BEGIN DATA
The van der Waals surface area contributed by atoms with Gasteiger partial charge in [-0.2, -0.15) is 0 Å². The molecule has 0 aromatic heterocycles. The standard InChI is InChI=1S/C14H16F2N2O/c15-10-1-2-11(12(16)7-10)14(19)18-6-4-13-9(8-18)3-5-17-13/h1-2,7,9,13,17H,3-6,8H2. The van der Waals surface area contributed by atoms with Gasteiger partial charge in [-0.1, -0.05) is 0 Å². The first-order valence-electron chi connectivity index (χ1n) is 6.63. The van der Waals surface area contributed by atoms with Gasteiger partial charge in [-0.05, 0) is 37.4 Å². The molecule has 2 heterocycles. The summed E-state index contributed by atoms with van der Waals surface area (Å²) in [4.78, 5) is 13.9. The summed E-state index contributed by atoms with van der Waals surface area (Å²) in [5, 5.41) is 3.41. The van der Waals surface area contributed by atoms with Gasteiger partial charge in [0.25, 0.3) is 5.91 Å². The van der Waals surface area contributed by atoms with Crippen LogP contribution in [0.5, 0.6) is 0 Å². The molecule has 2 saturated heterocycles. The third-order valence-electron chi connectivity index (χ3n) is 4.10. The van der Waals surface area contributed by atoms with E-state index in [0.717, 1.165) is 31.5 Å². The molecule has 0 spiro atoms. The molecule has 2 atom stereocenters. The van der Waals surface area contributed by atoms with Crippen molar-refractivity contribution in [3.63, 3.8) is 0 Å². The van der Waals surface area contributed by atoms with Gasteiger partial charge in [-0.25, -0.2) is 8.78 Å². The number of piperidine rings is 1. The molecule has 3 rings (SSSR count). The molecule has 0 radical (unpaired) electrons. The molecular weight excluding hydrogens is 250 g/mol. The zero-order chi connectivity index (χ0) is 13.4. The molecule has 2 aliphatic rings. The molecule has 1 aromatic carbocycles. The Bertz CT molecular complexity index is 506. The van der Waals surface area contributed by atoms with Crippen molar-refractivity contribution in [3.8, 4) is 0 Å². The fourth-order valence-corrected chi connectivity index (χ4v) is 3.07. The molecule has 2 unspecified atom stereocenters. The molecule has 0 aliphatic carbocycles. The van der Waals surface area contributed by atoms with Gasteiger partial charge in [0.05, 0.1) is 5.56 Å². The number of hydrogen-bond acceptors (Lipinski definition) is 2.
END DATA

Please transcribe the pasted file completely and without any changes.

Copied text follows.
The van der Waals surface area contributed by atoms with Gasteiger partial charge in [-0.2, -0.15) is 0 Å². The molecule has 0 aromatic heterocycles. The standard InChI is InChI=1S/C14H16F2N2O/c15-10-1-2-11(12(16)7-10)14(19)18-6-4-13-9(8-18)3-5-17-13/h1-2,7,9,13,17H,3-6,8H2. The van der Waals surface area contributed by atoms with Gasteiger partial charge in [-0.1, -0.05) is 0 Å². The first-order valence-electron chi connectivity index (χ1n) is 6.63. The van der Waals surface area contributed by atoms with Gasteiger partial charge in [-0.05, 0) is 37.4 Å². The molecule has 2 heterocycles. The summed E-state index contributed by atoms with van der Waals surface area (Å²) in [4.78, 5) is 13.9. The summed E-state index contributed by atoms with van der Waals surface area (Å²) in [5, 5.41) is 3.41. The van der Waals surface area contributed by atoms with Gasteiger partial charge in [0.25, 0.3) is 5.91 Å². The van der Waals surface area contributed by atoms with Crippen LogP contribution in [0.5, 0.6) is 0 Å². The molecule has 2 saturated heterocycles. The third-order valence-electron chi connectivity index (χ3n) is 4.10. The van der Waals surface area contributed by atoms with E-state index in [0.717, 1.165) is 31.5 Å². The molecule has 0 spiro atoms. The molecule has 2 atom stereocenters. The van der Waals surface area contributed by atoms with Crippen molar-refractivity contribution in [3.63, 3.8) is 0 Å². The van der Waals surface area contributed by atoms with Gasteiger partial charge in [-0.25, -0.2) is 8.78 Å². The number of piperidine rings is 1. The molecule has 3 rings (SSSR count). The molecule has 0 radical (unpaired) electrons. The molecular weight excluding hydrogens is 250 g/mol. The zero-order chi connectivity index (χ0) is 13.4. The molecule has 2 aliphatic rings. The molecule has 1 aromatic carbocycles. The Bertz CT molecular complexity index is 506. The van der Waals surface area contributed by atoms with Crippen molar-refractivity contribution in [3.8, 4) is 0 Å². The fourth-order valence-corrected chi connectivity index (χ4v) is 3.07. The molecule has 2 unspecified atom stereocenters. The molecule has 0 aliphatic carbocycles. The van der Waals surface area contributed by atoms with Gasteiger partial charge in [0.05, 0.1) is 5.56 Å². The number of hydrogen-bond acceptors (Lipinski definition) is 2.